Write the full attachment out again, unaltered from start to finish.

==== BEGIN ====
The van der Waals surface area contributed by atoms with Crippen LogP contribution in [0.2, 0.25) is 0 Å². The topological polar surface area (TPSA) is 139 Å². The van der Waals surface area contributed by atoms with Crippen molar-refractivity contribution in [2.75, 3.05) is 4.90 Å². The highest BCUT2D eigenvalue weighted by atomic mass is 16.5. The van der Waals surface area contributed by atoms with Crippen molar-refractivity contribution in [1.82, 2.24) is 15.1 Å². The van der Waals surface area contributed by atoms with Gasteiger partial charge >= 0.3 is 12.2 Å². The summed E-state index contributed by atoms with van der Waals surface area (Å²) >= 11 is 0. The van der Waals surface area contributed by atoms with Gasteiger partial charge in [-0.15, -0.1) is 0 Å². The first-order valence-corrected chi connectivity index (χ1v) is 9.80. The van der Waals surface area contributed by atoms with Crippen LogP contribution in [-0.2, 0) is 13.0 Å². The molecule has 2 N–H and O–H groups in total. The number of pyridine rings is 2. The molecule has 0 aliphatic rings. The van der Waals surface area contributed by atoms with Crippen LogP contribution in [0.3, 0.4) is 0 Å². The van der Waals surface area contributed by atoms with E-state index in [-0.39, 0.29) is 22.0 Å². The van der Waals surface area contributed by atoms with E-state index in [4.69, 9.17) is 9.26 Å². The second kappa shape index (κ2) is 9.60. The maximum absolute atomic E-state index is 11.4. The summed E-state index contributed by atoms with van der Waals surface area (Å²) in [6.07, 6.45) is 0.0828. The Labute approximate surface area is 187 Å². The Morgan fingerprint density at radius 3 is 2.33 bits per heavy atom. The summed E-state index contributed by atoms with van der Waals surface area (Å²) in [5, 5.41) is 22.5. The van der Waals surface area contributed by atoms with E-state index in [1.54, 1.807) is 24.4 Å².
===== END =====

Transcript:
The van der Waals surface area contributed by atoms with Crippen LogP contribution in [0.2, 0.25) is 0 Å². The topological polar surface area (TPSA) is 139 Å². The van der Waals surface area contributed by atoms with Crippen molar-refractivity contribution in [2.75, 3.05) is 4.90 Å². The highest BCUT2D eigenvalue weighted by atomic mass is 16.5. The van der Waals surface area contributed by atoms with Crippen molar-refractivity contribution in [1.82, 2.24) is 15.1 Å². The van der Waals surface area contributed by atoms with Gasteiger partial charge >= 0.3 is 12.2 Å². The summed E-state index contributed by atoms with van der Waals surface area (Å²) >= 11 is 0. The van der Waals surface area contributed by atoms with Gasteiger partial charge in [-0.15, -0.1) is 0 Å². The first-order valence-corrected chi connectivity index (χ1v) is 9.80. The van der Waals surface area contributed by atoms with Crippen LogP contribution in [-0.2, 0) is 13.0 Å². The molecule has 2 N–H and O–H groups in total. The number of pyridine rings is 2. The molecule has 0 aliphatic rings. The van der Waals surface area contributed by atoms with Crippen LogP contribution in [0.3, 0.4) is 0 Å². The van der Waals surface area contributed by atoms with E-state index in [-0.39, 0.29) is 22.0 Å². The van der Waals surface area contributed by atoms with E-state index in [4.69, 9.17) is 9.26 Å². The second kappa shape index (κ2) is 9.60. The maximum absolute atomic E-state index is 11.4. The summed E-state index contributed by atoms with van der Waals surface area (Å²) in [6.07, 6.45) is 0.0828. The Labute approximate surface area is 187 Å². The Morgan fingerprint density at radius 3 is 2.33 bits per heavy atom. The summed E-state index contributed by atoms with van der Waals surface area (Å²) in [5, 5.41) is 22.5. The van der Waals surface area contributed by atoms with E-state index in [1.54, 1.807) is 24.4 Å².